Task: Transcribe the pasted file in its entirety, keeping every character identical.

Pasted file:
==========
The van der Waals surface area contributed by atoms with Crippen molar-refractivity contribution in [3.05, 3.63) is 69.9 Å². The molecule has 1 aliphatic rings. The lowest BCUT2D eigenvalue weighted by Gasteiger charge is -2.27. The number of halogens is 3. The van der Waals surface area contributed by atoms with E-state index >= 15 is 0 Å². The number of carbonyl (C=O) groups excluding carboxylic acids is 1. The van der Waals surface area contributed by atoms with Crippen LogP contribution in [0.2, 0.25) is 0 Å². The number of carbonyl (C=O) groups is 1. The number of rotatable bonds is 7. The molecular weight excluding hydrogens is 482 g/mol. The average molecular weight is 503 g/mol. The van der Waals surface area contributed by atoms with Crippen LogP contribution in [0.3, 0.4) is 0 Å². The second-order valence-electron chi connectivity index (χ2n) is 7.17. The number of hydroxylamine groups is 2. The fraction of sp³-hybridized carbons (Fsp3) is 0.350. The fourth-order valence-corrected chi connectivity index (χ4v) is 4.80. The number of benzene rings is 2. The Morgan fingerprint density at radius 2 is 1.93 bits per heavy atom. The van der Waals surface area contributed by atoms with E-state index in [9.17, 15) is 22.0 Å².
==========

The van der Waals surface area contributed by atoms with Crippen molar-refractivity contribution in [3.05, 3.63) is 69.9 Å². The molecule has 1 aliphatic rings. The lowest BCUT2D eigenvalue weighted by Gasteiger charge is -2.27. The number of halogens is 3. The van der Waals surface area contributed by atoms with E-state index >= 15 is 0 Å². The number of carbonyl (C=O) groups excluding carboxylic acids is 1. The van der Waals surface area contributed by atoms with Crippen LogP contribution in [0.2, 0.25) is 0 Å². The number of carbonyl (C=O) groups is 1. The number of rotatable bonds is 7. The molecular weight excluding hydrogens is 482 g/mol. The average molecular weight is 503 g/mol. The van der Waals surface area contributed by atoms with Crippen LogP contribution in [0.3, 0.4) is 0 Å². The second-order valence-electron chi connectivity index (χ2n) is 7.17. The number of hydroxylamine groups is 2. The fraction of sp³-hybridized carbons (Fsp3) is 0.350. The fourth-order valence-corrected chi connectivity index (χ4v) is 4.80. The number of benzene rings is 2. The Morgan fingerprint density at radius 2 is 1.93 bits per heavy atom. The van der Waals surface area contributed by atoms with E-state index in [9.17, 15) is 22.0 Å².